Speaking of Gertie. . . I finally got her book!  

I've only read to page 34 so far, but I'm so in love with it!  I read several not so stellar reviews on this book, but I had to give it a go myself.  It has so much information in it.  The techniques section is amazing.

This is just two pages of fabric descriptions--there's more!  I love this illustration.

The size chart is a little weird.  I think I'm a "5" according to this and my high bust measurement.  I'm not sure which cup size these patterns are written for, but I imagine I will read something about that in the book.  I always get confused on the hip measurement too.  My butt is at least 2" bigger than my actual hips.  Should I make the size that's bigger to match my butt, or is that largely irrelevant if there is a skirt involved?  There are so many of these things I just have to learn.  I was working on the Clover pants (yes, still!) and I keep going back and forth between what size to make.  I think I'm just going to have to go with it and hope for a wearable muslin.  These actual muslins are getting old.

Gertie shows the innards of most of the garments in the book.  I think that's so important, especially when you are teaching couture.  I want to see your silk organza and horsehair.  You are telling me it's important for reason XYZ, yet you leave the reader open to interpret shortcuts taken by the sewer by not showing the inside.  I want to see what the insides look like!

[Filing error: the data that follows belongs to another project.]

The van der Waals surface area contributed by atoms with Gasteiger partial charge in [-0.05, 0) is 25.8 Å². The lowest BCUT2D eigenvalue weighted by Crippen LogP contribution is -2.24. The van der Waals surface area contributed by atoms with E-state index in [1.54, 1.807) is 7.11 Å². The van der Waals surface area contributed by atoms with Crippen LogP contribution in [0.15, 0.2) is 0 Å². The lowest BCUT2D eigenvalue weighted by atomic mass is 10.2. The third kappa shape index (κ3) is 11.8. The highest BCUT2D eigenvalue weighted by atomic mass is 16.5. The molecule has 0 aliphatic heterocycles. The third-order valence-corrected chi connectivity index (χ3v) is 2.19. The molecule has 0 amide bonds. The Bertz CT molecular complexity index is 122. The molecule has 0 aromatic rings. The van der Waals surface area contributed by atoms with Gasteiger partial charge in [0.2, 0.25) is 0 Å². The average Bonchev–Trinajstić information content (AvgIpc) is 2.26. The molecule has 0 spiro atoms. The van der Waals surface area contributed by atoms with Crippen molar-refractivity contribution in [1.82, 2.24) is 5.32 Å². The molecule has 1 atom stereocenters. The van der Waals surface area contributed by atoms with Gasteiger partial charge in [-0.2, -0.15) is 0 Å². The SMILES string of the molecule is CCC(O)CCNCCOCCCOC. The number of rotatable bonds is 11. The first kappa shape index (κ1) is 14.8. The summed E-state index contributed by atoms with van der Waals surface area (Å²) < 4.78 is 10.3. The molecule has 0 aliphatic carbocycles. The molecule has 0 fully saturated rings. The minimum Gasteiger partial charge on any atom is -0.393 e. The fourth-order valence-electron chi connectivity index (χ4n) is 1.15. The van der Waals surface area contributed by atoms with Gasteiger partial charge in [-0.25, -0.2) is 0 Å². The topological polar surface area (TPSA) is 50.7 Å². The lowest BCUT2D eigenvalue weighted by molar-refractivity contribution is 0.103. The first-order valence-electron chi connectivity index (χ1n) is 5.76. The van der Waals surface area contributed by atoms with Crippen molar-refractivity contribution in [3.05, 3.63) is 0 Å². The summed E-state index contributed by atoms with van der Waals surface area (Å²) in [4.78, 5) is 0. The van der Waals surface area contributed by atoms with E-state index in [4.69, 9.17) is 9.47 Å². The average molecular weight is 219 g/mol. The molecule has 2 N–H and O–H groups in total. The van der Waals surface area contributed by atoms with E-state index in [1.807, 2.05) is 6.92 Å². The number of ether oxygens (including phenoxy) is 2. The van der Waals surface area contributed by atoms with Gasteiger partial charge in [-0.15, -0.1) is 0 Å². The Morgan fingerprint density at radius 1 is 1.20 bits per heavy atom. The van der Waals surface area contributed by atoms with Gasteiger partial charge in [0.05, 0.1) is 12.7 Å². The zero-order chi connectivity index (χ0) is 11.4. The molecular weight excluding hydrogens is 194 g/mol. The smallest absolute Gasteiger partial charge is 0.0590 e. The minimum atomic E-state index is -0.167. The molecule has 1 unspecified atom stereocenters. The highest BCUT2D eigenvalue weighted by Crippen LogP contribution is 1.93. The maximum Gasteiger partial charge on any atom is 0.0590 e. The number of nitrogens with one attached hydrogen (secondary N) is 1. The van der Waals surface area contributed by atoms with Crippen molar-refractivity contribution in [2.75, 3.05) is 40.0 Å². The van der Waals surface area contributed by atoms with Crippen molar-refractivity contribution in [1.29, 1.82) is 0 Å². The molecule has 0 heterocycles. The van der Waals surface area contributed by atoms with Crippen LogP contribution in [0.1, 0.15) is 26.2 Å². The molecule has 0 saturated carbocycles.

Here's the pattern envelope and the pattern pages.  The patterns are printed double-sided on a fairly thick paper.  This is another something I've read negative things about.  I actually LOVE the thicker paper.  This will be so much easier for tracing.

There are only 5 folded pattern pages in my book, so hopefully they're all there! I spent a big chunk of Saturday tracing patterns.  I don't think I'll have any pattern tracing mojo for a while, which is perfectly fine by me.  I need to get reading!

Tuesday, October 22, 2013

Fashion Plate: On A Barrel Roll Skirt

Make This Look: ModCloth On A Barrel Roll Skirt

This one is so easy!  The inspiration is Modcloth's On a Barrel Roll Skirt.  The skirt featured on ModCloth is actually a 6-gore skirt, but why would you want to cut all those pieces (yes, more structure, blahblahblah) when all you really have to do is use Gertie's Gathered Skirt tutorial.  All you need is your waist measurement and desired length in order to cut your rectangles.  You can even add side seam pockets to her tutorial instead of using that giant patch pocket shown in the ModCloth version.  Way better right?  The fabric I chose is Kaufman's All That Jazz metallic.